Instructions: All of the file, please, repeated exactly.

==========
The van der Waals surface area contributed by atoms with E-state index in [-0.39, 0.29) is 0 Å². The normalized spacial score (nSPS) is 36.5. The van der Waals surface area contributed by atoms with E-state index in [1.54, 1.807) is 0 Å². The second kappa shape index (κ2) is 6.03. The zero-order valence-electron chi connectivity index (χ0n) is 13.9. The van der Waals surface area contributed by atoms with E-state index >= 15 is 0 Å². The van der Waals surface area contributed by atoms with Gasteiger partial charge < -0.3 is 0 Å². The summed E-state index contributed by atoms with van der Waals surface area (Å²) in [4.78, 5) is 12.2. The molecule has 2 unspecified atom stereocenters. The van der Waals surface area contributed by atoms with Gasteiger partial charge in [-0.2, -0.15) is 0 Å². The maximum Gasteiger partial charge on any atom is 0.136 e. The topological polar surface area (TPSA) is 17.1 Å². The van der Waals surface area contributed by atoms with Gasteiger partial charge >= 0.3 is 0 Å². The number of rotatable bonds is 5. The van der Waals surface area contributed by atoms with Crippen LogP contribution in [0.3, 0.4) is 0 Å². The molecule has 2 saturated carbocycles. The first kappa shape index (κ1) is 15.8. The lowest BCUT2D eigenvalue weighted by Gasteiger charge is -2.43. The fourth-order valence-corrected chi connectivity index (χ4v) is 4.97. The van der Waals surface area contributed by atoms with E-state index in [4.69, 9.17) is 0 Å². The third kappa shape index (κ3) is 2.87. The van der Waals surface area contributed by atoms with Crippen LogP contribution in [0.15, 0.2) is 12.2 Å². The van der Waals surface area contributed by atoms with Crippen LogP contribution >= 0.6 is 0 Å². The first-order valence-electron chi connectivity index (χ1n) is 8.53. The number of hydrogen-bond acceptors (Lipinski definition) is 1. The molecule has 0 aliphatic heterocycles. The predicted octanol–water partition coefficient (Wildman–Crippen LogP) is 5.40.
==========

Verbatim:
The van der Waals surface area contributed by atoms with E-state index in [-0.39, 0.29) is 0 Å². The normalized spacial score (nSPS) is 36.5. The van der Waals surface area contributed by atoms with E-state index in [1.54, 1.807) is 0 Å². The second kappa shape index (κ2) is 6.03. The zero-order valence-electron chi connectivity index (χ0n) is 13.9. The van der Waals surface area contributed by atoms with E-state index >= 15 is 0 Å². The van der Waals surface area contributed by atoms with Gasteiger partial charge < -0.3 is 0 Å². The summed E-state index contributed by atoms with van der Waals surface area (Å²) in [4.78, 5) is 12.2. The molecule has 2 unspecified atom stereocenters. The van der Waals surface area contributed by atoms with Gasteiger partial charge in [-0.2, -0.15) is 0 Å². The maximum Gasteiger partial charge on any atom is 0.136 e. The topological polar surface area (TPSA) is 17.1 Å². The van der Waals surface area contributed by atoms with Gasteiger partial charge >= 0.3 is 0 Å². The number of rotatable bonds is 5. The van der Waals surface area contributed by atoms with Crippen LogP contribution in [0.3, 0.4) is 0 Å². The molecule has 2 saturated carbocycles. The first kappa shape index (κ1) is 15.8. The lowest BCUT2D eigenvalue weighted by Gasteiger charge is -2.43. The fourth-order valence-corrected chi connectivity index (χ4v) is 4.97. The van der Waals surface area contributed by atoms with E-state index in [4.69, 9.17) is 0 Å². The third kappa shape index (κ3) is 2.87. The van der Waals surface area contributed by atoms with Crippen LogP contribution in [0.15, 0.2) is 12.2 Å². The van der Waals surface area contributed by atoms with Crippen LogP contribution >= 0.6 is 0 Å². The first-order valence-electron chi connectivity index (χ1n) is 8.53. The number of hydrogen-bond acceptors (Lipinski definition) is 1. The molecule has 0 aliphatic heterocycles. The predicted octanol–water partition coefficient (Wildman–Crippen LogP) is 5.40.